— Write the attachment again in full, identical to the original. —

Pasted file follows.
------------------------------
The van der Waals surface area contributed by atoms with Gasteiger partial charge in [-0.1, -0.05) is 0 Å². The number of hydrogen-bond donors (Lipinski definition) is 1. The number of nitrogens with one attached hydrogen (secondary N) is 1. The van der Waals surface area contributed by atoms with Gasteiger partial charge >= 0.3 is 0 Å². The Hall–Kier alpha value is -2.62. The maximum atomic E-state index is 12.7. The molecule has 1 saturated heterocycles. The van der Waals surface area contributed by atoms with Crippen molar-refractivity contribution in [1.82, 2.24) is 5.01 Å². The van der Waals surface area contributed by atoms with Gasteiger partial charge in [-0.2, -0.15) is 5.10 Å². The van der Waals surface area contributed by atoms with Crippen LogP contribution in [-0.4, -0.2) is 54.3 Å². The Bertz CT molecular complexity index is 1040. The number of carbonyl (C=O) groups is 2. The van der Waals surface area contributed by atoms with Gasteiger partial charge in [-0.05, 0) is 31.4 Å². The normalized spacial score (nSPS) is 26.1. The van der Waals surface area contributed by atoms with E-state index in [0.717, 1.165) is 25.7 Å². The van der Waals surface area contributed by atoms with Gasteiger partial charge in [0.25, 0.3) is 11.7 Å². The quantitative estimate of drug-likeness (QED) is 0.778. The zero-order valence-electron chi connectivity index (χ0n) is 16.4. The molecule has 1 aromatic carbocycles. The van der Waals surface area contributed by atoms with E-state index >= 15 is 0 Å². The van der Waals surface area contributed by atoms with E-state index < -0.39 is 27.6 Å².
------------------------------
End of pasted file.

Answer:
The van der Waals surface area contributed by atoms with Gasteiger partial charge in [-0.1, -0.05) is 0 Å². The number of hydrogen-bond donors (Lipinski definition) is 1. The number of nitrogens with one attached hydrogen (secondary N) is 1. The van der Waals surface area contributed by atoms with Gasteiger partial charge >= 0.3 is 0 Å². The Hall–Kier alpha value is -2.62. The maximum atomic E-state index is 12.7. The molecule has 1 saturated heterocycles. The van der Waals surface area contributed by atoms with Crippen molar-refractivity contribution in [1.82, 2.24) is 5.01 Å². The van der Waals surface area contributed by atoms with Gasteiger partial charge in [-0.2, -0.15) is 5.10 Å². The van der Waals surface area contributed by atoms with Crippen LogP contribution in [-0.4, -0.2) is 54.3 Å². The Bertz CT molecular complexity index is 1040. The number of carbonyl (C=O) groups is 2. The van der Waals surface area contributed by atoms with Gasteiger partial charge in [-0.05, 0) is 31.4 Å². The normalized spacial score (nSPS) is 26.1. The van der Waals surface area contributed by atoms with E-state index in [0.717, 1.165) is 25.7 Å². The van der Waals surface area contributed by atoms with Gasteiger partial charge in [0.25, 0.3) is 11.7 Å². The quantitative estimate of drug-likeness (QED) is 0.778. The zero-order valence-electron chi connectivity index (χ0n) is 16.4. The molecule has 1 aromatic carbocycles. The van der Waals surface area contributed by atoms with E-state index >= 15 is 0 Å². The van der Waals surface area contributed by atoms with E-state index < -0.39 is 27.6 Å².